June 4, 2010: Ilsa, The Coits, Guzzlemug, At the Graves and DJ Macaulay Culkin

Some people call me the space cowboy; use yr allusion, ftw.

A typical example of the proto-Coits in action.

Here was a show to behold, one of the more confusing and strangely enticing shows of recent memory. Ambitiously dubbed the “first Corpse Fortress Summer Showcase”, the lineup included Ilsa, The Coits, At the Graves, the dub-step DJ and local producer known as DJ Macaulay Culkin, and the Minneapolis technical grunge juggernaut power-trio, Guzzlemug.

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The crowd resembled the miasma of influences purveyed by the musical ensembles, and a highlighted blurb about the show on the popular website Brightest Young Things ensured that a small throng of hipsters would be drawn like moths to the flame of novelty.

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DJ Macaulay Culkin delivers a deceptively casual-but-smart appearance: unique shirt, cowprint baseball cap, long blonde hair, and a massive set of PA speakers. A high-level amateur breakdancer, he boasts an impressive knowledge of tunes, from underground ’60s funk, folk-rock and psych, to ’80s J-metal and New Wave R&B, to the current wave of pro DJs and electronic producers in the house and dub-step worlds. An expansive internal library of musical knowledge is any DJ’s best weapon and one that DJ MC uses to his advantage. His first set kicked off with a warble-y Iron Man remix that was heavier than the original and then proceeded to syncopated dub-step, a juxtaposition characteristic of the music he played throughout several intermittent sets. His appearance was a rare scene crossover treat, and he’ll be spinning another twisted scene party on July 4th — one which you’ll find if you believe.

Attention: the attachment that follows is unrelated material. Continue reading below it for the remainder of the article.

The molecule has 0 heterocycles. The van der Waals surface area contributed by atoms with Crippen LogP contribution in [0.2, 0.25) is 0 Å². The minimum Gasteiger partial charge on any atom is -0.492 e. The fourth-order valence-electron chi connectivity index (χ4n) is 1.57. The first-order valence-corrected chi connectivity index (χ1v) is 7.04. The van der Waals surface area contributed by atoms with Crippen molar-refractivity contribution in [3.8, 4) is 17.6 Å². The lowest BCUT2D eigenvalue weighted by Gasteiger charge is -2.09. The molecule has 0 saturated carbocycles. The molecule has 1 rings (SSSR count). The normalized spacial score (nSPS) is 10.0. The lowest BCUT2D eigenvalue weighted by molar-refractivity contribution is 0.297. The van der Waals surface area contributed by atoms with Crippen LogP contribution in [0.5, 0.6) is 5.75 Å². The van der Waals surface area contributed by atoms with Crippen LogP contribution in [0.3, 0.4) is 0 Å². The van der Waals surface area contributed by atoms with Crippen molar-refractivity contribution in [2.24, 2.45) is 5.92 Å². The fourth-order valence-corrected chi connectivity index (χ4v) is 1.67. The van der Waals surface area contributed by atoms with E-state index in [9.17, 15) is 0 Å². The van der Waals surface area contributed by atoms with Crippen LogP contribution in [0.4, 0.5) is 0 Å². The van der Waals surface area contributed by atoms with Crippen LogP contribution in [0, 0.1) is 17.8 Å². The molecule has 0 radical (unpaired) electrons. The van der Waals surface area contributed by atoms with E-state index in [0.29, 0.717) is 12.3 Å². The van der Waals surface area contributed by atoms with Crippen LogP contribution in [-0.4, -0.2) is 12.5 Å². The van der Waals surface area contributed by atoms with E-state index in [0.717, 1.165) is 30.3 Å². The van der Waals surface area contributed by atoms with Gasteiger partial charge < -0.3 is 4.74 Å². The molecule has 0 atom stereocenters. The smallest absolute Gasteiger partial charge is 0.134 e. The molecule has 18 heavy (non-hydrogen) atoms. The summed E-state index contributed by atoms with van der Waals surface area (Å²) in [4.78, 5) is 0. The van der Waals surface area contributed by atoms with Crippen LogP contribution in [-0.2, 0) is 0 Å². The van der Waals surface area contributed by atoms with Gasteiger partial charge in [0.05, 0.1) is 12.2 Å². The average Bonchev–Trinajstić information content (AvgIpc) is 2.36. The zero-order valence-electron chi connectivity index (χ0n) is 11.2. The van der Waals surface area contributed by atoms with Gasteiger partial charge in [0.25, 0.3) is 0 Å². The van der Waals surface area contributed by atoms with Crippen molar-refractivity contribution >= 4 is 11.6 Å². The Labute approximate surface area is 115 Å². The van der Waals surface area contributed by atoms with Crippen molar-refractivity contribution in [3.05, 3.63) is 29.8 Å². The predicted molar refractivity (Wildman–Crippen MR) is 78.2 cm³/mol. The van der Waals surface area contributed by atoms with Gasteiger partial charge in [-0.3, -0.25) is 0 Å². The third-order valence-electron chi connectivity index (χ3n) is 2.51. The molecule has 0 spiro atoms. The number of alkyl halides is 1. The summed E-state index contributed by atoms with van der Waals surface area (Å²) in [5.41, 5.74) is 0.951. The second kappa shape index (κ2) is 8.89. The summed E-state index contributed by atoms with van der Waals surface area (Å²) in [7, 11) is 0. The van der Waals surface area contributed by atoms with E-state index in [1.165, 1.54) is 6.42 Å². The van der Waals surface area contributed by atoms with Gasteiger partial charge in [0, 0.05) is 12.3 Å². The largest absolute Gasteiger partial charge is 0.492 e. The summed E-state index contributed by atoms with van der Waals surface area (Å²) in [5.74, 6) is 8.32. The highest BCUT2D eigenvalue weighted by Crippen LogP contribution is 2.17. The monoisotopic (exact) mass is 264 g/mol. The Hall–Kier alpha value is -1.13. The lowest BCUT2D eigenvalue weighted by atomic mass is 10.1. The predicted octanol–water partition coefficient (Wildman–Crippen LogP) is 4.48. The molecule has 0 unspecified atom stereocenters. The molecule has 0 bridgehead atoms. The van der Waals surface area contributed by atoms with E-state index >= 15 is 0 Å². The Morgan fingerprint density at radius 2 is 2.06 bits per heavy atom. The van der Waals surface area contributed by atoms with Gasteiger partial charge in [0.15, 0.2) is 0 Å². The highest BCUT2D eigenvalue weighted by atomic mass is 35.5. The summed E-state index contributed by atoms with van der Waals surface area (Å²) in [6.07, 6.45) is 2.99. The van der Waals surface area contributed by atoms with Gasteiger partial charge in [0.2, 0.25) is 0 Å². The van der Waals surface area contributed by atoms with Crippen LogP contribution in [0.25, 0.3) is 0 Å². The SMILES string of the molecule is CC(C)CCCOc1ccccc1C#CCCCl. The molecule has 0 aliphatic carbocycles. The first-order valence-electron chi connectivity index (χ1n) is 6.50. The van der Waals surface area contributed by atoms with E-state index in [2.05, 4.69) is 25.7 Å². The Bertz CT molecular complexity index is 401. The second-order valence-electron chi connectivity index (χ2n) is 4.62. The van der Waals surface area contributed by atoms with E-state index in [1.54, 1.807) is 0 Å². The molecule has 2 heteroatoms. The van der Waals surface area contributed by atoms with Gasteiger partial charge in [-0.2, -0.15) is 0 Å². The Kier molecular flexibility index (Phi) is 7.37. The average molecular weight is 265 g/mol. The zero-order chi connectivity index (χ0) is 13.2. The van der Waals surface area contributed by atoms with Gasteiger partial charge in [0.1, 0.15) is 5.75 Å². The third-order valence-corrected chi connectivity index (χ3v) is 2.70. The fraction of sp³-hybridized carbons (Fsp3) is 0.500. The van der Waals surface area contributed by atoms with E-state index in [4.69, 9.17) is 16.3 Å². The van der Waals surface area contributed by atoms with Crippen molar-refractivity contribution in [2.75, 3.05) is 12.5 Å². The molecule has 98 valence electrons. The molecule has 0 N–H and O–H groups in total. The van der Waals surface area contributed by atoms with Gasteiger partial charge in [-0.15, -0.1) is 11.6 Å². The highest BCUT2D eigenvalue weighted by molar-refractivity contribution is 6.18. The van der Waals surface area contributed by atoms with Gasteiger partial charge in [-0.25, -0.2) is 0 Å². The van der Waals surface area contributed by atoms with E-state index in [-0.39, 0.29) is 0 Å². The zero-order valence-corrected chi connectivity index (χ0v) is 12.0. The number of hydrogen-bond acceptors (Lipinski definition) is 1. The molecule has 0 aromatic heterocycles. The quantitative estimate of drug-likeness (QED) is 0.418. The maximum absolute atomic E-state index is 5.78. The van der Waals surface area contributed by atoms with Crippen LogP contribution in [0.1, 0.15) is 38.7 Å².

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At the Graves is the intense doom-sludge metal project fronted by Ben Graves, the drummer of crucial Maryland thrash crew Revolta. It needs to be mentioned that this band was too loud to even assess their music properly. I couldn’t withstand the decibel blast, and the few poor souls who called cowardice on my ear-drum concern were doled many a punch to the kidney – the only non-visual, non-auditory universal form of communication. From outside the band sounded solid: I credit Revolta and At the Graves with having very well engineered guitar and bass tones; truly gravelly tube-amp sounds, detuned and grizzled. I’d like to see this particular crew again to get a better idea of how they sound. There are so many sludge / doom / drone bands these days, it takes something substantial to stand out, but I have confidence in Ben and company’s discretion and future development. If I wanted someone behind the wheel of a metal project in this area, it’d be this guy.

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Now I’d like to take a moment, just sit right there, and I’ll tell you all about how Charlie Werber became the drummer of a band called Guzzlemug. Once, when D.C. was younger, Charlie played in a blackened death metal band called Empurious, featuring Time of the Wolf alumnus the brothers Griffiths, one authentic Norseman, and local session vocalist and Pentagon frontman, Alex Martin. Empurious was a respectable project, but Charlie’s calling lay elsewhere, geographically, and he booked it Minnesota to become a percussionist student, or a doctor of drums, or something like that. That was eons ago, and things have come to this: Charlie Werber was always a beast, but now is a monster.
He physically resembles the Hulk, replete with ripped purple shorts, and is a percussionist of substance — a real drummer’s drummer. He is surprisingly quiet, gentle, amiable and low-key for a person of such imposing stature. He has the physical presence of a bouncer but the demeanor of a Yoga instructor — and the musical craftsmanship of a maestro. Guzzlemug is a trio; their songs are math-metal nerd’s dream (and remind me strongly of the unknown but amazing technical instrumental-metal trio, Maximum Indifference).